Spain threatens the strength of the euro currency union far more than Greece, given the much larger economy. And it turns out that, just like Greece, Spain has a horrendous tax-dodging problem. Which means lost tax revenue the Government has to borrow money for.
For Spain, such tax shenanigans centre around the property market where reportedly half of landlords evade taxes.
Owners are asking for payment in cash from tenants to avoid tax on 2.5 billion euros ($3.5 billion) of earnings annually, the Gestha union of tax inspectors estimates. An increase in rental properties nationwide hasn’t generated any more tax revenue.
The Spanish government, seeking to pull the country out of its deepest recession in 60 years, needs all the money it can get right now. The slump was triggered by a crash in the housing market and has left Spain with the highest budget deficit since at least 1980. Taxes go unpaid on income equal to about a quarter of gross domestic product, Gestha estimates.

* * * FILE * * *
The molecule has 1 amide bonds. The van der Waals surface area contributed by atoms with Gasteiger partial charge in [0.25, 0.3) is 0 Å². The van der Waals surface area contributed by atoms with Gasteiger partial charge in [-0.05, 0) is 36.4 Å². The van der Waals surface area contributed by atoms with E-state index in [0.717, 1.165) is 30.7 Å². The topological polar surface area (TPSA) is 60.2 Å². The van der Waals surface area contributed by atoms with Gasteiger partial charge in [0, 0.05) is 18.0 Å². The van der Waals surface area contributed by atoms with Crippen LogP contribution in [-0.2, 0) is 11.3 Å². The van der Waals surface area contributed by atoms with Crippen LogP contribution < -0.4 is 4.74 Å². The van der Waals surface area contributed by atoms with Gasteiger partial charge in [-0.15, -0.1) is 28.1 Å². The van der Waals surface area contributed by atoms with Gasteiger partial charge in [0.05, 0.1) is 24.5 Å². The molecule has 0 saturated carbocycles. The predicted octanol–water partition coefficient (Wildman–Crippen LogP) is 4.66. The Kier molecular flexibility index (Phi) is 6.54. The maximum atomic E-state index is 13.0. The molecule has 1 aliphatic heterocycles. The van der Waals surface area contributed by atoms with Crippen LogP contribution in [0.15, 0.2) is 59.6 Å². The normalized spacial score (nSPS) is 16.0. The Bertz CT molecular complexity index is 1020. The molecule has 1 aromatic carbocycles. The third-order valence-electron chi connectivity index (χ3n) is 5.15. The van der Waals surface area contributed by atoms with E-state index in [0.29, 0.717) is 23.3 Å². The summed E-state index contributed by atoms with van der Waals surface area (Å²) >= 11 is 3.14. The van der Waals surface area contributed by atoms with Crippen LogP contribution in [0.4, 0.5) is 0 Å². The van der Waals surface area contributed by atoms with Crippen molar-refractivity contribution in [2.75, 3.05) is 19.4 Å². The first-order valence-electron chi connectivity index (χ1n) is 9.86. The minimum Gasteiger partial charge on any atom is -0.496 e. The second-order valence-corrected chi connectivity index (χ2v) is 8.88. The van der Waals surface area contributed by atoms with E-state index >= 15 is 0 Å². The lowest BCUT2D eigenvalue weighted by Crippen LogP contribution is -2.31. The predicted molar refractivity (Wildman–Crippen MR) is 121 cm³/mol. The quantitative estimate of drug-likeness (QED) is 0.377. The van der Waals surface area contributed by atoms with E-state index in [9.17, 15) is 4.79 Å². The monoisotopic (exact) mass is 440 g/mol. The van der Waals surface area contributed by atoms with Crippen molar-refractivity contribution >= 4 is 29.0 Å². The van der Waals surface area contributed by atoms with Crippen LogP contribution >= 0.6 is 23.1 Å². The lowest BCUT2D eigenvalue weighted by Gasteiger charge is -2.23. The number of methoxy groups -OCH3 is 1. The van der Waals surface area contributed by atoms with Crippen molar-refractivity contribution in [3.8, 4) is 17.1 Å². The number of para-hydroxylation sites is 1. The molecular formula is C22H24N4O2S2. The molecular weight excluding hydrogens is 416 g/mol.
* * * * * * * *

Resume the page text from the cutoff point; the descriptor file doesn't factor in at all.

Encinar, whose company lists 360,000 properties for rent and purchase, said Gestha’s estimate that 54 per cent of landlords are ducking taxes “falls short of the true figure, which is set to grow further.”
So let’s see, as a back of the envelope calculation, $3.5 billion a year for the last 10 years would mean $35 billion in government expenditures which required debt to finance versus using tax revenue. Given that a $35 billion dollar European bailout for Spain, today, would make headlines and likely remove market concerns regarding Spain’s financial situation, stories of lax tax enforcement show how Spain only has itself to blame here.